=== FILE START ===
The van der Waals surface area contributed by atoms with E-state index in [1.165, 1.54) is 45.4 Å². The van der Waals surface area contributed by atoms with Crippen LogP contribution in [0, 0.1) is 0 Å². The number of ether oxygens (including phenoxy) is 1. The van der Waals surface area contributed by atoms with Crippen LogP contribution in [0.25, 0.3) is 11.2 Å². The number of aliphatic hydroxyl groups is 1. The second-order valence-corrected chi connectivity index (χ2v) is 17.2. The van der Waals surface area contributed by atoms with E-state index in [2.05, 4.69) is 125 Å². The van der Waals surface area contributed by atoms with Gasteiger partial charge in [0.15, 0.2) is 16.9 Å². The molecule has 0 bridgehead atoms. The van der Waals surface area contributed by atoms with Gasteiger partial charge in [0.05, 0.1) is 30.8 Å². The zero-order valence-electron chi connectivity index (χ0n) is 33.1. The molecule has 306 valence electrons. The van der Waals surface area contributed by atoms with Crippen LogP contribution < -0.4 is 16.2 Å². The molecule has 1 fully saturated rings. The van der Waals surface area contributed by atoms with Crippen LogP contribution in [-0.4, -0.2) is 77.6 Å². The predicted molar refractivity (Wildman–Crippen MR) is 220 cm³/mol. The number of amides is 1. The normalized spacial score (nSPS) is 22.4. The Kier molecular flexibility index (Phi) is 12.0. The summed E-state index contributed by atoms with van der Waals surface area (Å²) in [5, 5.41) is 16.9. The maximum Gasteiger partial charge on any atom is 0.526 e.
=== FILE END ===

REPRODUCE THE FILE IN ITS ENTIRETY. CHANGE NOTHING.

The van der Waals surface area contributed by atoms with E-state index in [1.165, 1.54) is 45.4 Å². The van der Waals surface area contributed by atoms with Crippen LogP contribution in [0, 0.1) is 0 Å². The number of ether oxygens (including phenoxy) is 1. The van der Waals surface area contributed by atoms with Crippen LogP contribution in [0.25, 0.3) is 11.2 Å². The number of aliphatic hydroxyl groups is 1. The second-order valence-corrected chi connectivity index (χ2v) is 17.2. The van der Waals surface area contributed by atoms with E-state index in [2.05, 4.69) is 125 Å². The van der Waals surface area contributed by atoms with Gasteiger partial charge in [0.15, 0.2) is 16.9 Å². The molecule has 0 bridgehead atoms. The van der Waals surface area contributed by atoms with Gasteiger partial charge in [0.05, 0.1) is 30.8 Å². The zero-order valence-electron chi connectivity index (χ0n) is 33.1. The molecule has 306 valence electrons. The van der Waals surface area contributed by atoms with Crippen LogP contribution < -0.4 is 16.2 Å². The molecule has 1 fully saturated rings. The van der Waals surface area contributed by atoms with Crippen LogP contribution in [-0.4, -0.2) is 77.6 Å². The predicted molar refractivity (Wildman–Crippen MR) is 220 cm³/mol. The number of amides is 1. The normalized spacial score (nSPS) is 22.4. The Kier molecular flexibility index (Phi) is 12.0. The summed E-state index contributed by atoms with van der Waals surface area (Å²) in [5, 5.41) is 16.9. The maximum Gasteiger partial charge on any atom is 0.526 e.